PR: 2 or 3 bdrm townhouse for rent in quiet complex. Spacious, nicely renovated. Located near Civic Centre/Pool. In suite laundry. N/S, N/P. 2 bed $950, 3 bed $1200. Hydro not incl. Avail. May 1st. Phone 250-628-9433 PR: Very nice 3 brdm hse. Upgraded inside. Gas or elect. heat. Deck, F/S/DW, off-street parking, full basement w/ work shop. Good neighborhood. $1700 + Call Joe 250-6244598

Rooms for Rent

3 bedroom apartments.

Heat and hot water included.

Rooms Starting At $69/Daily, $349/Weekly, $899/Monthly, Contractors Welcome All-Inclusive. 250-600-1680

No smoking. No pets $850 per month. References required.

Phone between 9am - 6pm 250-627-8123

Commercial/ Industrial Rupert Rentals / Commercial * Package offices with receptionist, video conference board room, nicely renovated. From $300 per month and up. Centrally located. * Two 2500 sq ft. Offices available immediately. Central downtown location. * Workshop/Storage heated. * Two 2500 sq ft. Unfinished offices available. Will build to suit.

Homes for Rent




The link to your community

Suites, Lower PR: 2 bdrm suite. Available now. N/P, N/S, no pets. Call 250-627-7617 or 778-8842583 for info.

Townhouses PINE CREST 3 Bdrm. 2 Level T/H 1 ½ bath No pets Call Jenn 622-4304

1 bdrm suite. Furnished, very spacious with brand new kitchen on East side.$1200/ mo. N/P, N/S. Must have ref. Avail. May 1

PRINCE RUPERT Harbourview Apts. 2 & 3 Bdrm, 1 bath, Start at $600 No pets 627-6697 or 622-2699





Sealed tenders marked “Bristol Road Upgrade Construction Contract 2013-1439-1” will be received no later than 3:00 pm local time on Monday May 5, 2014 by the Terrace Kitimat Airport Society at the office of McElhanney Consulting Services Ltd. Suite #1 – 5008 Pohle Avenue, Terrace, BC V8G 4S8. This tender is for the construction of storm water, sanitary sewer, water main, shallow utilities and road construction on Bristol Road. The owner reserves the right to reject any or all of the Tenders and the lowest tender will not necessarily be accepted. Tender Documents may be viewed at the TerraceKitimat Airport Administration Office or at McElhanney Consulting Services Ltd. Suite #1 – 5008 Pohle Avenue, Terrace, B.C on or after April 10, 2014. A recommended pre-tender meeting will be held on April 29, 2014 at the Terrace Kitimat Airport Administration Building at 10:00 a.m. Tender documents may be obtained at no cost in PDF on or after April 10, 2014 from McElhanney Consulting Services Ltd., Suite #1 – 5008 Pohle Avenue, Terrace, BC V8G 4S8, or by hard copy for a non-refundable deposit of $150.00 made payable to McElhanney Consulting Services Ltd. Project Engineer contact: Joel Barkman, P.Eng. Phone: (250) 631-4071 or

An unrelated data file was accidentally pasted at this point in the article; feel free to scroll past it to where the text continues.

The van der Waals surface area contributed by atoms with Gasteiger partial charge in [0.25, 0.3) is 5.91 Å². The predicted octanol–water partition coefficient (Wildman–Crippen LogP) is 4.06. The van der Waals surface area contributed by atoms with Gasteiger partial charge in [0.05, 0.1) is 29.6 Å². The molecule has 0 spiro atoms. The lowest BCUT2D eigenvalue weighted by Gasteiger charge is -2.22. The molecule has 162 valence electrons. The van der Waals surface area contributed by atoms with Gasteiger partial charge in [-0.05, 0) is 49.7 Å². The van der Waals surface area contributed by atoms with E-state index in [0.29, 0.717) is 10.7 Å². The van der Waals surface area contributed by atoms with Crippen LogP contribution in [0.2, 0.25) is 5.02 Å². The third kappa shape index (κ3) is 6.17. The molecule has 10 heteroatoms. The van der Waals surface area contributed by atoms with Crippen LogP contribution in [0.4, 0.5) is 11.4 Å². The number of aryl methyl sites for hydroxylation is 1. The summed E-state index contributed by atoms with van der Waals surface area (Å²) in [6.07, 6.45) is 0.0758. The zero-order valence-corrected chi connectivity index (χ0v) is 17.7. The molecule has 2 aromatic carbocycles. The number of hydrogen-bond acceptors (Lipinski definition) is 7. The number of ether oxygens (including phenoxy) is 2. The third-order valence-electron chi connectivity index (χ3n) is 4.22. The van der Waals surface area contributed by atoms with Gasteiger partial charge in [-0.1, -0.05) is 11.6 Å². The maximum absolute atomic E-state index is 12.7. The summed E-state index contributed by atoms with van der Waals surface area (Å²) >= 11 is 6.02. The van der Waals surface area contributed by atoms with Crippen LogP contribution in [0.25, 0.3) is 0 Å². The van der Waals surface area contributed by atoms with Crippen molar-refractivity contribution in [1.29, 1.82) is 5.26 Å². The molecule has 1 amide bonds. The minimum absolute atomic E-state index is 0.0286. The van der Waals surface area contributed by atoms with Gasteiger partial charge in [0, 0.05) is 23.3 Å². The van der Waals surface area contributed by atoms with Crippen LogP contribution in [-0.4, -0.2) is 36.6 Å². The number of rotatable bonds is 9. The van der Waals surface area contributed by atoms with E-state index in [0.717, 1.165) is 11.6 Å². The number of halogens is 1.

Trucks & Vans



2011 23’ Wellwood Trailer Sleeps 6 - 7 people. Brand new condition. Used for only 2 weeks. $18,000 Firm Call 250-624-3250

5 bdrm, 2 1/2 bath, spacious, over 2000 sq.ft. renovated, close to hospital, car port, N/S, N/P. $1500/ per mo. Ref. req’d. Avail May 1. Crew House 5 Bdrm. Very Spacious. Large kitchen & living room. N/P, N/S. Inquire at



excellent condition, 60,000 kms, fully loaded with a set of winter tires. Manual, front wheel drive. $9800

Call (250) 251-4500 or (250) 698-7533

Recreational/Sale 2006 INNSBRUCK travel trailer 26’6”. Excellent condition. With slide. $13,750.00 Phone: (250) 695-6962 or (250) 6926013.

White 2010 Springdale Trailer by Keystone. Power awning, stabilizers, large slide and jack. Rear kitchen, 2 swivel rocker arm chairs, TV, Air, 2 way fridge, queen, sleeps 6, stereo, pass-thru storage. Sleeps 6. No bunks. Used a few times each season. Excellent condition. GVWR (lbs/kgs) 9570/4341. $20,000 Firm. Call/text 250-600-1283

1989 SUN RUNNER boat. 21.5 feet, 125 aq Volvo inboard motor, Merc leg, excellent running condition. $7000 (250) 698-7533 leave a message we will call you back. Pictures available. FOR SALE: 2005 Nissan Titan Air conditioning, Anti-theft alarm system, Chrome bumpers, 4 Wheel ABS. Tire pressure monitoring system, 6 passenger seating, heated exterior mirrors, leather steering wheel, leather gear shift, back power window and low miles in mint condition. Asking $13,500. Please contact Bill Parmar @ 250-600-7515 For further inquiries and test drives

April 16, 2014 • Northern View • B7


Welcome to the driver’s seat

The Impala is roomy inside with Business Class legroom in the rear — and the theme continues with the use of quality materials throughout. Keith Morgan

Impala leaps impressively to the top contemporary style favoured by The 2014 Chevrolet Impala is the many competitors. Its lines actubest domestic sedan ever, really? ally lean closer towards classy, That was the question front of rather than sporty. mind when I heard such a boast Let’s open the driver’s door. As its from a General Motors execuoutward appearance suggests, tive recently. Well, he’s paid to it is roomy inside with Business say that, I thought, but then he Class legroom in the rear! And the backed up the assertion with business class theme continues something that surprised me more. After spending a with the use of quality materials throughout. The hypercritical Consumer ReControls are logically placed ports organization had just given week in an Impala, I have to admit it and easy to operate with one the full-size sedan a 95-point score: No other domestic car had softened my cynicism exception. The standard infotainment system, which features an ever topped the sedans ratings to the point of almost eight-inch touch screen, is not in 20 years of rating cars by buying the hype. nearly as intuitive as I would like. bothsegment and style. And, just I would need to spend an hour to offer a bit more perspective to Keith Morgan with the manual to get it to perthis remarkable score: the fourform for me. The reason I don’t door was just behind the expendo that ahead of time is because I want to test sive Tesla Model S ultra-luxury hatchback with these systems against my iPad/iPod. Apple is 99 points and the BMW 1 Series coupe at 97. the benchmark. Get over it, guys! Mimic Apple After spending a week in an Impala, I have rather than try to reinvent the wheel and come to admit it softened my cynicism to the point up with a pale imitation. There’s a nifty secuof almost buying the hype. Explanation of my rity feature offered though that I must praise. continued reservations to follow. The screen emerges from the dash, revealing It wouldn’t take much imagination for designers a small storage bin that can be secured with a to turn out a more handsome Impala than its four-digit code. predecessor. But this long-looking car manages Let’s roll. The tester was equipped with a to look sharp and streamlined but not so overly 3.6-litre V6 DI with FlexFuel capability, including aggressive in stance, which is more often the